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The installation of metal detectors outside the al-Aqsa Mosque compound in the Old City of Jerusalem and the shooting of two Jordanians by an Israeli security guard in Amman in July 2017 has inflamed tensions in occupied East Jerusalem and Jordan, Israel’s uneasy ally and the custodian of the holy site.
The conflict over al-Aqsa is the latest flare-up in the long-running dispute between Israel and Palestinians living under its control. The conflict over territorial sovereignty is much broader than the mosque, but the site has always been a flashpoint. The compound where the mosque is located – known as al-Haram al-Sharif or the Noble Sanctuary by Muslims and the Temple Mount by Jews – is one of the holiest places in both Judaism and Islam.
Before installing the metal detectors, Israeli authorities had restricted access to the mosque in other ways, including imposing age restrictions that barred young men from entering for prayers. There have also been recent clashes over Jewish activists praying at the site, which is reserved for Muslim prayer under the agreement governing its use.
The metal detectors were installed after three gunmen emerged from the mosque on 14 July 2017 and shot dead two Israeli Druze policemen at the compound. The attackers, all of them from Um al-Fahem, a Palestinian city in northern Israel, were killed by police.
Palestinians protested the installation, which was seen as an encroachment of Israeli control over the site and a violation of the historical status quo governing it. Many refused to step through the detectors and instead held their prayers outside the compound. During large-scale demonstrations in East Jerusalem and the West Bank, violence erupted and four Palestinians were killed. On 21 July 2017, three members of an Israeli family living in a West Bank settlement were stabbed to death by a Palestinian from a neighbouring village.
Israeli supporters of the metal detectors said they were needed to preserve security. Tzachi Hanegbi, the minister for regional development and a senior member of the ruling Likud party, told Army Radio: “The murderers will never tell us how to search the murderers. If they [Palestinians] do not want to enter the mosque, then let them not enter the mosque.” Meanwhile, Palestinians argued that Israel had used the security problems at the compound as an excuse to curtail access to the site.
Diana Buttu, a Palestinian lawyer and former legal advisor to the Palestinian Liberation Organization, wrote in an opinion piece for al-Jazeera, ‘To be clear, no Palestinian wants to see their holy sites turned into places of armed conflict. But using the guise of “security”, Israel has ensured that we, Palestinians, live as prisoners in our homeland.’
In a phone call on 24 July 2017, King Abdullah of Jordan urged Israeli Prime Minister Benyamin Netanyahu to remove the metal detectors, according to the Jordanian state news agency.
The White House also issued a statement, calling for Israel and Jordan ‘to make a good faith effort to reduce tensions and to find a solution that assures public safety and the security of the site and maintains the status quo’.
After a lengthy meeting on 24 July 2017, Israel’s cabinet voted to remove the metal detectors. A senior official who attended the meeting said they would be replaced by “advanced technological means” that will enable “smart inspection” throughout the Old City to ensure the security of visitors and worshippers.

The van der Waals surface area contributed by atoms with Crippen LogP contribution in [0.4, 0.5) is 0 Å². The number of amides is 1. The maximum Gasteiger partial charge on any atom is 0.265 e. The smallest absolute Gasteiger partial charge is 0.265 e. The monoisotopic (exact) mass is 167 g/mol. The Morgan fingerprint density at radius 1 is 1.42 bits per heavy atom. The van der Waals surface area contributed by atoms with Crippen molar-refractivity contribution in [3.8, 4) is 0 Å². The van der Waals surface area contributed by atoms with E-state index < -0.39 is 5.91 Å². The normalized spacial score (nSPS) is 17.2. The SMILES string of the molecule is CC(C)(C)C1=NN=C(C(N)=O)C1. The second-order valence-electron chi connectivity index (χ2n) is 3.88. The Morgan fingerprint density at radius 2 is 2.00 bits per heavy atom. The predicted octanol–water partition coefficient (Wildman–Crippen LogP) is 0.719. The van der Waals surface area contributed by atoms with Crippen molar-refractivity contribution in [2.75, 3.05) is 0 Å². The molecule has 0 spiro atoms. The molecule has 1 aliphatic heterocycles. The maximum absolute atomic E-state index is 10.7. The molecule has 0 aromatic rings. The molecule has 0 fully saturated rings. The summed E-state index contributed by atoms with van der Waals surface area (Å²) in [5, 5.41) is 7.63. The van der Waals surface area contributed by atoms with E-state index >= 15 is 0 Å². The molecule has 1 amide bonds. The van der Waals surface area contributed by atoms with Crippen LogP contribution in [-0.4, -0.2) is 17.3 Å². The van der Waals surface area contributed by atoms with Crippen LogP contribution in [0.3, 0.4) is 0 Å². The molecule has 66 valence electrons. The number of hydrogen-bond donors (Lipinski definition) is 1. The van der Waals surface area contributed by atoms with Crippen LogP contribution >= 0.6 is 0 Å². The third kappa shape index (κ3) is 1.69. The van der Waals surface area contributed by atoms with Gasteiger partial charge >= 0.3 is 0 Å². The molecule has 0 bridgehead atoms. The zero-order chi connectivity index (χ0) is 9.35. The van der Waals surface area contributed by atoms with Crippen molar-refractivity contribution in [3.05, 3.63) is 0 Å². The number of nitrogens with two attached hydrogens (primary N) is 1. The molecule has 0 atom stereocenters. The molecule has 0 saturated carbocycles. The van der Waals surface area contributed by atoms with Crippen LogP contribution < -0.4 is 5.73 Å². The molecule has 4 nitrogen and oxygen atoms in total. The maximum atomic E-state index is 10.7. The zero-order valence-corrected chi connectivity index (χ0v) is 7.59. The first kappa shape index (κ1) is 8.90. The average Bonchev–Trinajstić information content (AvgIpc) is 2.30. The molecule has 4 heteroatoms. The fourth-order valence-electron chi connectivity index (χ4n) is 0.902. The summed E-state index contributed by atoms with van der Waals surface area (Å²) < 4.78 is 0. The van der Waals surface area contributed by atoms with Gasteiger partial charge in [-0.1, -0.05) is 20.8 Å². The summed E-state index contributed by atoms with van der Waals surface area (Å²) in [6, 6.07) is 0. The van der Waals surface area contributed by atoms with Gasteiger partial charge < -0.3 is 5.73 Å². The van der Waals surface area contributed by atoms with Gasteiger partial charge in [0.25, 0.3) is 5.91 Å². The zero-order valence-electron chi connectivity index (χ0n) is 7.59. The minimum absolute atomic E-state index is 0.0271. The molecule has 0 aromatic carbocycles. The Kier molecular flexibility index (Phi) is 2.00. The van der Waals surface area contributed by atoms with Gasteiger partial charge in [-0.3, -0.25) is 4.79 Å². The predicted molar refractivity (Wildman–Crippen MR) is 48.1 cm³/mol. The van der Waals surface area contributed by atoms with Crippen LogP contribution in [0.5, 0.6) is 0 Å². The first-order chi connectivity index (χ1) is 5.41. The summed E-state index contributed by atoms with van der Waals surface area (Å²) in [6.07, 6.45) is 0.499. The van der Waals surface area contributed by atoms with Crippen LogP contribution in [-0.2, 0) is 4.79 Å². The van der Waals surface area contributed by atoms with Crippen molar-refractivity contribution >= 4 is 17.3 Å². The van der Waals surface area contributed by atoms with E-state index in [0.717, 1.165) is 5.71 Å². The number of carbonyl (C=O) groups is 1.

However, even as the devices were being taken down, hundreds of Palestinians continued to protest against the security cameras that remained. Al-Aqsa official Sheikh Raed Saleh told al-Jazeera that Palestinians will “never accept the current status, unless everything that was added after 14 July is removed”.
Meanwhile, Jordan’s role in the controversy was further complicated by the 23 July 2017 killing of two of its citizens by an Israeli embassy guard in his apartment in Amman. Mohammad Jawawdeh, a 16-year-old Jordanian of Palestinian origin who was working for his father’s furniture shop while on summer break from school, and Bashar Kamel Hamarneh, the owner of the apartment and a prominent Jordanian Christian doctor, had gone to deliver new furniture.
According to the Jordanian Public Security Directorate, Jawawdeh got into an argument with the guard over a delay in completing the work. During the argument, Israeli officials said, the 16-year-old stabbed the guard with a screwdriver. The Israeli shot and killed the boy. Hamarneh was also shot and died in hospital several hours later. The Israeli was injured in the skirmish.
Jordanian authorities sought to question the guard, but Israel maintained that he was protected by diplomatic immunity and should be returned to Israel. Under the deal eventually reached, Jordanian police were allowed to hear his description of events in the presence of Israeli diplomats at the embassy compound, after which the entire embassy staff, including the guard, departed for Israel. The Israeli’s military censor initially attempted to impose a media blackout on the incident.
Lamis K. Andoni, a Jordanian journalist of Palestinian descent who knew Hamarneh from their school days and met with both victims’ families following the shooting, told Fanack that the families felt that “there will be no justice for their sons”.
She added that the events involving al-Aqsa and the shootings in Amman had further undermined public opinion of the king, who is the guardian of the mosque and therefore considered by Jordanians to be personally responsible for it.
“Again the palace makes a deal with Israel at the expense of our rights,” she said. “If the king thinks that this deal is a face-saving deal, he’s very wrong. It has weakened him … The only thing that is working for him is that people are afraid of chaos.”